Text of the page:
Promo shot

What do you hope people will feel going through Deathcell?

I want people to feel intimated by the environment that they find themselves in and at the mercy of Deathcell, it’s warden and the ‘flies.’ (The masked villains of Deathcell who upkeep its operation.) I want people to come out going “that’s messed up, but also I had a great time!”

It sounds like Deathcell has a lot of moving parts story-wise – what have been the challenges scripting a show like this?

The hardest thing has been creating something that people will want to come and see. I had to ask myself the following questions: what hasn’t been done in the scare industry? What is current at the moment? What will people find scary? It’s easier to write a theatre piece, and its easier to concept a scare attraction, but merging the two together? That’s hard. You’ve got to get a balance right, and that’s harder then it sounds, trust me! Some people may be interested in the backstory, others will just want to be scared. That’s going to be an ongoing challenge, even when we’re live to please the masses. We’re quite an honest group because we want the best for this, so it’s great when one of us questions something or finds a loophole that I didn’t originally see. This story can be developed though and I plan for Deathcell to only expand in the next few years.  

And lastly, what’s been your favourite scare experience?

I’ve already mentioned this one above but it has to be ‘Generation of Z.’ For those who are unfamiliar with it, it was an hour long immersive experience in London a few years back about a zombie apocalypse. I believe the show began in NZ and then went to Edinburgh before London in 2015. I loved how immersive it was, and yet at the same time totally terrifying. Working in scare attractions for 8 years has made me a bit immune to being truly scared, but this was the first show in a long time that had got my heart racing. I went with a group of friends (most of them are involved with Deathcell actually) and we got split at different points, all experiencing different storylines. At one point I was asked to distract a zombie so one of the main characters could run behind them and grab medical equipment that was crucial to the plot. Little did they know they had picked a scare actor! I loved the audience involvement, it really made you feel part of it and you can’t get anymore real than hearing the noises of zombies as you hide in a bunker! If R Space Productions can achieve the same sorts of reactions and audience enjoyment in Deathcell, then I’ll be happy!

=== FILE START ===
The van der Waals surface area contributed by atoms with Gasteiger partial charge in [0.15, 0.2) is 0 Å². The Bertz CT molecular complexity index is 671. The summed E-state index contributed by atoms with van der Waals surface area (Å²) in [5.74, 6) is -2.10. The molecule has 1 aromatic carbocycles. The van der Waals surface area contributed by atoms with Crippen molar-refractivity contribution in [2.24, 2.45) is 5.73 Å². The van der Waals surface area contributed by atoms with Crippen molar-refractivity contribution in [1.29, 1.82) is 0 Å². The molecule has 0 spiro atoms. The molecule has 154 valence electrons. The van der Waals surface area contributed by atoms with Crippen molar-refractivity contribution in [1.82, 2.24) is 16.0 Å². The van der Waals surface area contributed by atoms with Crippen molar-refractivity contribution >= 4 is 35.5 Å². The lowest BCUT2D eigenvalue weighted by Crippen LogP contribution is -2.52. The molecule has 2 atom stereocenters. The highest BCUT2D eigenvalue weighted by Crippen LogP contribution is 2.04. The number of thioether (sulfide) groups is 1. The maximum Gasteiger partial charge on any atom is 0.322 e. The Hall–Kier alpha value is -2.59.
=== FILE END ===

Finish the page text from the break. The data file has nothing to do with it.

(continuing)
If anyone would like support and share the link to Deathcell, then it can be found on the following: Without making our goal, Deathcell won’t happen and the funds won’t leave anyone’s account until after the campaign has ended and only if we reach our goal of £5000. We appreciate all the help, support and donations for a project we’re really passionate about! 

Deathcell Behind the scenes 02

Behind the scenes shot of filming the teaser trailer. (Jimm Stark on camera and Mitchell Banks playing a ‘fly.’)

Thanks to Steph for giving us her time and if Deathcell sounds interesting to you, any pledge helps! We can’t wait to see this brought to life!